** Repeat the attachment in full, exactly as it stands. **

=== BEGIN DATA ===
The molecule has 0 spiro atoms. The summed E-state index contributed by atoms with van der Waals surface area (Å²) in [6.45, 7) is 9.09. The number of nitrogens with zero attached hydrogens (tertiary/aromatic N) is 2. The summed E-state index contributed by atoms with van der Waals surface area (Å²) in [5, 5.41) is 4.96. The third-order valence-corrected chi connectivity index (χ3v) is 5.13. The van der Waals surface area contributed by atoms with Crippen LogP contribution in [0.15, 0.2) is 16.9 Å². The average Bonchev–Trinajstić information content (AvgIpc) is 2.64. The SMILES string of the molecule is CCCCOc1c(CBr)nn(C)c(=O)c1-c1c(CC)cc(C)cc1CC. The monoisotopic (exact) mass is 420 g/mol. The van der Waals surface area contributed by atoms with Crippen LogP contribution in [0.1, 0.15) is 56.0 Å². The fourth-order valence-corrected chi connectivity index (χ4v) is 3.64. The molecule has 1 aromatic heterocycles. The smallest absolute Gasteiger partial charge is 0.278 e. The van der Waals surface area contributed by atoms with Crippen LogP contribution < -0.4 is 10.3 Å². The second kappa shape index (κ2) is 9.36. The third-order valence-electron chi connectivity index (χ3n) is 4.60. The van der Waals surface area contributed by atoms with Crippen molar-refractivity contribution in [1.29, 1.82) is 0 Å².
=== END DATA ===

The molecule has 0 spiro atoms. The summed E-state index contributed by atoms with van der Waals surface area (Å²) in [6.45, 7) is 9.09. The number of nitrogens with zero attached hydrogens (tertiary/aromatic N) is 2. The summed E-state index contributed by atoms with van der Waals surface area (Å²) in [5, 5.41) is 4.96. The third-order valence-corrected chi connectivity index (χ3v) is 5.13. The van der Waals surface area contributed by atoms with Crippen LogP contribution in [0.15, 0.2) is 16.9 Å². The average Bonchev–Trinajstić information content (AvgIpc) is 2.64. The SMILES string of the molecule is CCCCOc1c(CBr)nn(C)c(=O)c1-c1c(CC)cc(C)cc1CC. The monoisotopic (exact) mass is 420 g/mol. The van der Waals surface area contributed by atoms with Crippen LogP contribution in [0.1, 0.15) is 56.0 Å². The fourth-order valence-corrected chi connectivity index (χ4v) is 3.64. The molecule has 1 aromatic heterocycles. The smallest absolute Gasteiger partial charge is 0.278 e. The van der Waals surface area contributed by atoms with Crippen LogP contribution < -0.4 is 10.3 Å². The second kappa shape index (κ2) is 9.36. The third-order valence-electron chi connectivity index (χ3n) is 4.60. The van der Waals surface area contributed by atoms with Crippen molar-refractivity contribution in [1.29, 1.82) is 0 Å².